14. After March, 1993, the appellant made a complaint dated April 18, 1993 against the respondent. A photo copy of such complaint is Ext. PA. The allegations against the respondent in this complaint are, (i) that the appellant had been constantly harassed and physically assaulted by the respondent on the ground that she had not brought sufficient dowry; (ii) that he had failed to provide maintenance to her and their children; and (iii) that the respondent had extra-marital affairs with rich women including one Vanita Kapur, an employee of State Bank of India”, and wanted to marry her after divorcing the appellant. While re-asserting the above allegations in paras 5, 10 and 18 of the reply, the appellant as her sole witness has reiterated these allegations and admitted making of complaint Ext. PA. In view of the statement of the respondent (PW 1) read with the contents of his reply Ext. PW 1/A addressed to the Station Headquarters Delhi, letter Ext. PW 1/B from Under Secretary to the Government of India, Ministry of Defence, addressed to the respondent and his application for premature retirement Ext. PW 1 /D and Ext. PW 1/E, it is evident that the respondent was called upon by his superior authorities to show cause in the matter, he denied the allegations and finally sought pre-mature retirement from service, extremely traumatic marital life being one of the grounds, for such retirement. He was prematurely retired from service as S/Major in the Army vide Ext. PW 1/H. There is nothing on the record on the basis whereof the aforesaid allegations made against the respondent by the appellant vide Ext. PA may be held to have been condoned by the respondent.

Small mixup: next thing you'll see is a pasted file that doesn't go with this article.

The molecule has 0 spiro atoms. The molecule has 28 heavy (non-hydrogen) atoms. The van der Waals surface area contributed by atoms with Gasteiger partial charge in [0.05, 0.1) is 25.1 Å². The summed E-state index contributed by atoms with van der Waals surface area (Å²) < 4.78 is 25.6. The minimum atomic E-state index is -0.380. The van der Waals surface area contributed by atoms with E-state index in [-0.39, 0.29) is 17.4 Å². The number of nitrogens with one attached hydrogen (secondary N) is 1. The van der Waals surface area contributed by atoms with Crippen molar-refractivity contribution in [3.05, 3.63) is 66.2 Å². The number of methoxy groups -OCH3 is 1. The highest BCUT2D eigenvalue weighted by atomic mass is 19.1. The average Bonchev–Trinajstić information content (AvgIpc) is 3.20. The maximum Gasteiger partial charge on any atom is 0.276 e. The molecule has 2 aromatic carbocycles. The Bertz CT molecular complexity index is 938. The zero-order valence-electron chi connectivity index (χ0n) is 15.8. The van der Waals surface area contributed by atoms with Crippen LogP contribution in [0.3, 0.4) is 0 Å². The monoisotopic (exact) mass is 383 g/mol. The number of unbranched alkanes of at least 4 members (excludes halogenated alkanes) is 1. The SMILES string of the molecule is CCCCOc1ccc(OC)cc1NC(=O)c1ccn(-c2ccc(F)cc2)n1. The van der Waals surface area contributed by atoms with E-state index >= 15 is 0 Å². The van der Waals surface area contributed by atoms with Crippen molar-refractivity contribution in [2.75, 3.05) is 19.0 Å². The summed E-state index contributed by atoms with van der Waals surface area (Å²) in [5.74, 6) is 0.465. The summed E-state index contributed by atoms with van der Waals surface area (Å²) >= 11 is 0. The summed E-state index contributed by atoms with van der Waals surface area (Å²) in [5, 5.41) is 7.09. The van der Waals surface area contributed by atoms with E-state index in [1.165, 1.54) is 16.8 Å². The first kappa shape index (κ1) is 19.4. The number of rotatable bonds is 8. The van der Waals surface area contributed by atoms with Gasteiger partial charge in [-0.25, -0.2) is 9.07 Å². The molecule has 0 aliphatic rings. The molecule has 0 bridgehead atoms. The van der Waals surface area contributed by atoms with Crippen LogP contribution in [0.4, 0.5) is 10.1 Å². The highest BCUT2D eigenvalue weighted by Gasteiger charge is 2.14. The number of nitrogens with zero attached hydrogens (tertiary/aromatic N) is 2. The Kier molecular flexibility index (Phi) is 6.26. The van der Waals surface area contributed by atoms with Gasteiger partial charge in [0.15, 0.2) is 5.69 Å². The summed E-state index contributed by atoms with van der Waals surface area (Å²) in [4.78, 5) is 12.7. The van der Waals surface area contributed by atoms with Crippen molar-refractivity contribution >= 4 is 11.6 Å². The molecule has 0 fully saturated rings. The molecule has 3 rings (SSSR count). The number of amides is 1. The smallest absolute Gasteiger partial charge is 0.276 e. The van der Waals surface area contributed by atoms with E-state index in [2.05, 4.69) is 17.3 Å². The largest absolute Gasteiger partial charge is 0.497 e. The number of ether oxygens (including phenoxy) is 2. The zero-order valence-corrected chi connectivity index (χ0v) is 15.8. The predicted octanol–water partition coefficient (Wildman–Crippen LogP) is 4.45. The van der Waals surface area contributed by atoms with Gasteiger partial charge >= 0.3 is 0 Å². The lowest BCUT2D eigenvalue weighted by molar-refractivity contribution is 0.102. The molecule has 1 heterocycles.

15. It has been held by a Division Bench of this Court in Kamaljit Bhullar v. Nimrat Preet Singh Bhullar’s case (supra), that the allegations of the nature made in the application Ex. PA as well as in paras 5, 10 and 18 of the reply levelled by one spouse against the other, if not proved to be correct, would constitute legal cruelty.

16. Therefore, it has to be examined whether the allegations made in application Ext. PA and in paras 5, 10 and 18 of the reply are true or false so as to ascertain whether such allegations amount to legal cruelty.

17. The appellant while appearing as her sole witness, has not stated that on the allegations of having brought less dowry, she was harassed and physically assaulted by the respondent. Thus, this allegation evidently is false. It is also not her case in her statement that the respondent failed to maintain her and their children at any point of time and she has not stated anything in her statement to substantiate this allegation. On the contrary, the contents of para 17 of the petition averring that as is duty bound, the respondent had spent his hard earned money on the appellant and their children and provided them all comforts, he could within his means, and had joint accounts with the appellant who was free to operate such accounts of her own and all his F.D. Rs. were also in the joint names either with the appellant or their children, have not been denied in the reply of the appellant and it has been admitted that the respondent was behaving normally as regards providing of funds to her and the children, Thus, this allegation is also false.